tv [untitled] June 4, 2011 9:30pm-10:00pm PDT
>> welcome. we are here doing our building san francisco tour. we're going to have a very interesting tour of elevators in sanford cisco. we have all gotten into an elevator, the doors have closed, and it has carried us to our destination. have you ever wondered how elevators were -- work? we check out the need outside the elevator using current technology and we learn about the latest destination elevated technology all here in san francisco. we will also visit the machinery where all the behind- the-scenes gears control these incredible machines.
we are very fortunate today to have an expert with those who is going to walk us are around elevators in san francisco. can you tell us about the history of elevators in san francisco? the measure -- >> sure. the history of elevator technology evolves with the city. first elevators were installed for moving materials in the 1860's. in the 1870's, the first passenger elevator was installed, and that allowed building heights to go up to about seven floors. starting in the 18 eighties, 1890's, the first electric elevators were installed. that allowed for buildings to go up even higher, even more than 10 floors, and those were the first elevators that became representative of what we consider modern elevators today. >> so the height of buildings is related to elevator technology.
>> both of these technologies encourage architects to build taller buildings. engineering and materials science provided a higher quality of steel to build with, and having passenger elevators meant it was the necessary anymore to climb a long flight of stairs to get to the top of the building. the elevator made the upper floors of the building more attractive than they were before. >> here we were at the historic st. francis hotel, which was actually a representation of the evolution of elevators. can you tell us more about san francisco history here at the st. francis? >> sure. st. francis demonstrates well the evolution of elevated technology. and substantially damaged the 1906 earthquake and rebuilt in 1907 or 1908, and extend it again in 1913. then a new tower was added in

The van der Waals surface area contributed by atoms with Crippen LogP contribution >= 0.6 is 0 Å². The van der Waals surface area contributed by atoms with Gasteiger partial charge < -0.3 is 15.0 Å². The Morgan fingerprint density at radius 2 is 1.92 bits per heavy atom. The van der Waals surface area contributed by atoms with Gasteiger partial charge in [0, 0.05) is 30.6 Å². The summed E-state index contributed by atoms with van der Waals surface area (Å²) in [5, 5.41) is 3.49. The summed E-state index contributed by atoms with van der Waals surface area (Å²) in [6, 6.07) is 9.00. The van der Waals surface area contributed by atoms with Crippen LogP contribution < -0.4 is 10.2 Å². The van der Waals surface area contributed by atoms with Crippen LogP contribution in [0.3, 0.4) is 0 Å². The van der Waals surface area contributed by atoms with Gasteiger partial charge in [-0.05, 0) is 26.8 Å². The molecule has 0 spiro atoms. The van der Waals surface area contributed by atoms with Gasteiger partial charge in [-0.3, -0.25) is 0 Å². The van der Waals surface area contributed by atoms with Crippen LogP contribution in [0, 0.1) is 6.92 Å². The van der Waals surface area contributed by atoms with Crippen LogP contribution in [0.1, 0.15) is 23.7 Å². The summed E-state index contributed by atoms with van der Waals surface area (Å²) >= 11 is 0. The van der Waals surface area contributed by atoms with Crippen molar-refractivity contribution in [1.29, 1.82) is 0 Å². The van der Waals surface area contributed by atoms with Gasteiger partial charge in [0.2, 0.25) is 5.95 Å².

1932, so there is all sorts of elevator technology you can see at the st. francis that very much represents the building history of san francisco. >> i understand there is a really old elevator still operating here. >> that is right, the elevator installed in the 1913 expansion. we can go look at that. >> let's go take a look. here we are in a spectacular st. francis lobby. here is the clock. when people say "meet me at the clock in the st. francis." let's look at that elevator. >> ok, let's do it. >> here we are in the elevator
installed as part of the expansion, and this is the way it was originally installed about 100 years ago. it has a manual switch just like elevators did back then, and it runs on dc power. this was from a time before elevators ran on ac power. >> when did they switch? >> decided to switch in the 1920's, so this elevator predicts that by about 19 years. the doors are also manual, so this elevator predates the use of automatic doors on elevators. >> can we take a ride? >> absolutely. going down. >> how many troops do you think this elevator has taken in its lifetime? millions. >> yes, this one probably has. certainly hundreds of thousands. >> very smooth.